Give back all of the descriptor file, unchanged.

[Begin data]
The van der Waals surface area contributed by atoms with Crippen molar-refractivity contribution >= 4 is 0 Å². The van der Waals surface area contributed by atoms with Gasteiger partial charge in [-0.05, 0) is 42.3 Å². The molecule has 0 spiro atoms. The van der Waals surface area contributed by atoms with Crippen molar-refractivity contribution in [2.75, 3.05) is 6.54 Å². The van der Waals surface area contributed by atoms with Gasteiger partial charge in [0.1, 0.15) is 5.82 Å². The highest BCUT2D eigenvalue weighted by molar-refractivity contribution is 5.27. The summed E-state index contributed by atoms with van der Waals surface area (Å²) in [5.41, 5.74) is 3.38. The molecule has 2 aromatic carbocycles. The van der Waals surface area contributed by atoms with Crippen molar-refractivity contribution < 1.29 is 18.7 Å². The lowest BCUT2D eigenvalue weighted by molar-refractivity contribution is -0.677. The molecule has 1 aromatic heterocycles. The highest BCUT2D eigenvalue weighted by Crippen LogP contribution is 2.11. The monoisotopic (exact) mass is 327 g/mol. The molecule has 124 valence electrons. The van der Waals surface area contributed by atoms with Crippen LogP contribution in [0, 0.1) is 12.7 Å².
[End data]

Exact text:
The van der Waals surface area contributed by atoms with Crippen molar-refractivity contribution >= 4 is 0 Å². The van der Waals surface area contributed by atoms with Gasteiger partial charge in [-0.05, 0) is 42.3 Å². The molecule has 0 spiro atoms. The van der Waals surface area contributed by atoms with Crippen molar-refractivity contribution in [2.75, 3.05) is 6.54 Å². The van der Waals surface area contributed by atoms with Gasteiger partial charge in [0.1, 0.15) is 5.82 Å². The highest BCUT2D eigenvalue weighted by molar-refractivity contribution is 5.27. The summed E-state index contributed by atoms with van der Waals surface area (Å²) in [5.41, 5.74) is 3.38. The molecule has 2 aromatic carbocycles. The van der Waals surface area contributed by atoms with Crippen molar-refractivity contribution < 1.29 is 18.7 Å². The lowest BCUT2D eigenvalue weighted by molar-refractivity contribution is -0.677. The molecule has 1 aromatic heterocycles. The highest BCUT2D eigenvalue weighted by Crippen LogP contribution is 2.11. The monoisotopic (exact) mass is 327 g/mol. The molecule has 124 valence electrons. The van der Waals surface area contributed by atoms with Crippen LogP contribution in [0, 0.1) is 12.7 Å².